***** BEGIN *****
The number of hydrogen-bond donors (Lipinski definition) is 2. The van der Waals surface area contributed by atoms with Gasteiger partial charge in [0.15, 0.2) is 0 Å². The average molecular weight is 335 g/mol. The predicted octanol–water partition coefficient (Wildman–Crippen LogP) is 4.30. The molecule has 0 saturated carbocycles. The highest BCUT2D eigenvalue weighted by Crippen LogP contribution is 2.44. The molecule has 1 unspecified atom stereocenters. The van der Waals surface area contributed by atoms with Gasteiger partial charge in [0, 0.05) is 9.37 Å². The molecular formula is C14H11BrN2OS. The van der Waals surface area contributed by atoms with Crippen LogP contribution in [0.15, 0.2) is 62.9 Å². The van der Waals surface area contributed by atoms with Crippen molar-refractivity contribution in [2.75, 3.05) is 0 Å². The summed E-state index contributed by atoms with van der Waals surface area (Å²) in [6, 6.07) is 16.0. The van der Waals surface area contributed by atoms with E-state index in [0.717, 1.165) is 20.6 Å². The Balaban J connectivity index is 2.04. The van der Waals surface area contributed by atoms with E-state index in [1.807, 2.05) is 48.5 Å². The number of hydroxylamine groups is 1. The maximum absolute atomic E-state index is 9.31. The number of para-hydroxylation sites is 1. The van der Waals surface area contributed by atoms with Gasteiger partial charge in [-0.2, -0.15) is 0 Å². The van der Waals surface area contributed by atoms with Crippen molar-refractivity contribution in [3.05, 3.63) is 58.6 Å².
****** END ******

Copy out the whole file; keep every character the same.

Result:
The number of hydrogen-bond donors (Lipinski definition) is 2. The van der Waals surface area contributed by atoms with Gasteiger partial charge in [0.15, 0.2) is 0 Å². The average molecular weight is 335 g/mol. The predicted octanol–water partition coefficient (Wildman–Crippen LogP) is 4.30. The molecule has 0 saturated carbocycles. The highest BCUT2D eigenvalue weighted by Crippen LogP contribution is 2.44. The molecule has 1 unspecified atom stereocenters. The van der Waals surface area contributed by atoms with Gasteiger partial charge in [0, 0.05) is 9.37 Å². The molecular formula is C14H11BrN2OS. The van der Waals surface area contributed by atoms with Crippen LogP contribution in [0.15, 0.2) is 62.9 Å². The van der Waals surface area contributed by atoms with Crippen molar-refractivity contribution in [2.75, 3.05) is 0 Å². The summed E-state index contributed by atoms with van der Waals surface area (Å²) in [6, 6.07) is 16.0. The van der Waals surface area contributed by atoms with E-state index in [0.717, 1.165) is 20.6 Å². The Balaban J connectivity index is 2.04. The van der Waals surface area contributed by atoms with E-state index in [1.807, 2.05) is 48.5 Å². The number of hydroxylamine groups is 1. The maximum absolute atomic E-state index is 9.31. The number of para-hydroxylation sites is 1. The van der Waals surface area contributed by atoms with Gasteiger partial charge in [-0.2, -0.15) is 0 Å². The van der Waals surface area contributed by atoms with Crippen molar-refractivity contribution in [3.05, 3.63) is 58.6 Å².